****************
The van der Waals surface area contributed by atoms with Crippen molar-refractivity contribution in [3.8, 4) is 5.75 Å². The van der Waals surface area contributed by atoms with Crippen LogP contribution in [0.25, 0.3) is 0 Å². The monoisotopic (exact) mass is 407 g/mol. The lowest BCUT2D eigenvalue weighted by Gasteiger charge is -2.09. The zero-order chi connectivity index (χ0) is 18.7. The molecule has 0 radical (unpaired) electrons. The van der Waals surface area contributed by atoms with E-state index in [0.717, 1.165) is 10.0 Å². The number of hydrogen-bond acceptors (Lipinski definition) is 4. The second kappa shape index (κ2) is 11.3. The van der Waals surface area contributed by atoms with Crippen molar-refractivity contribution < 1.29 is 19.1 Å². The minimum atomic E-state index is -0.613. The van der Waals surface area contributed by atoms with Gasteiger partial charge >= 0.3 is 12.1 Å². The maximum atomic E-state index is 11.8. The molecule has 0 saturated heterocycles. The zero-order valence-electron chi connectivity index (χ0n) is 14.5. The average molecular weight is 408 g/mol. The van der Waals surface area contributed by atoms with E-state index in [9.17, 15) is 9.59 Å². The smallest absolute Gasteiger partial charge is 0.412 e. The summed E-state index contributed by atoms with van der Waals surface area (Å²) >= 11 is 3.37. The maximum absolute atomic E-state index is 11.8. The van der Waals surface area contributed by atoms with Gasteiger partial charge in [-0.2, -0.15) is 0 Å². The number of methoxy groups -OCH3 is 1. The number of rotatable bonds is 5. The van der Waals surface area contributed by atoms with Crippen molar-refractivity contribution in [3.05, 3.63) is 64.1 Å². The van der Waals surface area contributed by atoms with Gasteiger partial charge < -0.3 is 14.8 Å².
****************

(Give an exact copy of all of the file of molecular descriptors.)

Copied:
The van der Waals surface area contributed by atoms with Crippen molar-refractivity contribution in [3.8, 4) is 5.75 Å². The van der Waals surface area contributed by atoms with Crippen LogP contribution in [0.25, 0.3) is 0 Å². The monoisotopic (exact) mass is 407 g/mol. The lowest BCUT2D eigenvalue weighted by Gasteiger charge is -2.09. The zero-order chi connectivity index (χ0) is 18.7. The molecule has 0 radical (unpaired) electrons. The van der Waals surface area contributed by atoms with E-state index in [0.717, 1.165) is 10.0 Å². The number of hydrogen-bond acceptors (Lipinski definition) is 4. The second kappa shape index (κ2) is 11.3. The van der Waals surface area contributed by atoms with Crippen molar-refractivity contribution < 1.29 is 19.1 Å². The minimum atomic E-state index is -0.613. The van der Waals surface area contributed by atoms with Gasteiger partial charge >= 0.3 is 12.1 Å². The maximum atomic E-state index is 11.8. The molecule has 0 saturated heterocycles. The zero-order valence-electron chi connectivity index (χ0n) is 14.5. The average molecular weight is 408 g/mol. The van der Waals surface area contributed by atoms with E-state index in [9.17, 15) is 9.59 Å². The smallest absolute Gasteiger partial charge is 0.412 e. The summed E-state index contributed by atoms with van der Waals surface area (Å²) >= 11 is 3.37. The maximum absolute atomic E-state index is 11.8. The van der Waals surface area contributed by atoms with Gasteiger partial charge in [-0.2, -0.15) is 0 Å². The number of methoxy groups -OCH3 is 1. The number of rotatable bonds is 5. The van der Waals surface area contributed by atoms with Crippen molar-refractivity contribution in [3.05, 3.63) is 64.1 Å². The van der Waals surface area contributed by atoms with Gasteiger partial charge < -0.3 is 14.8 Å².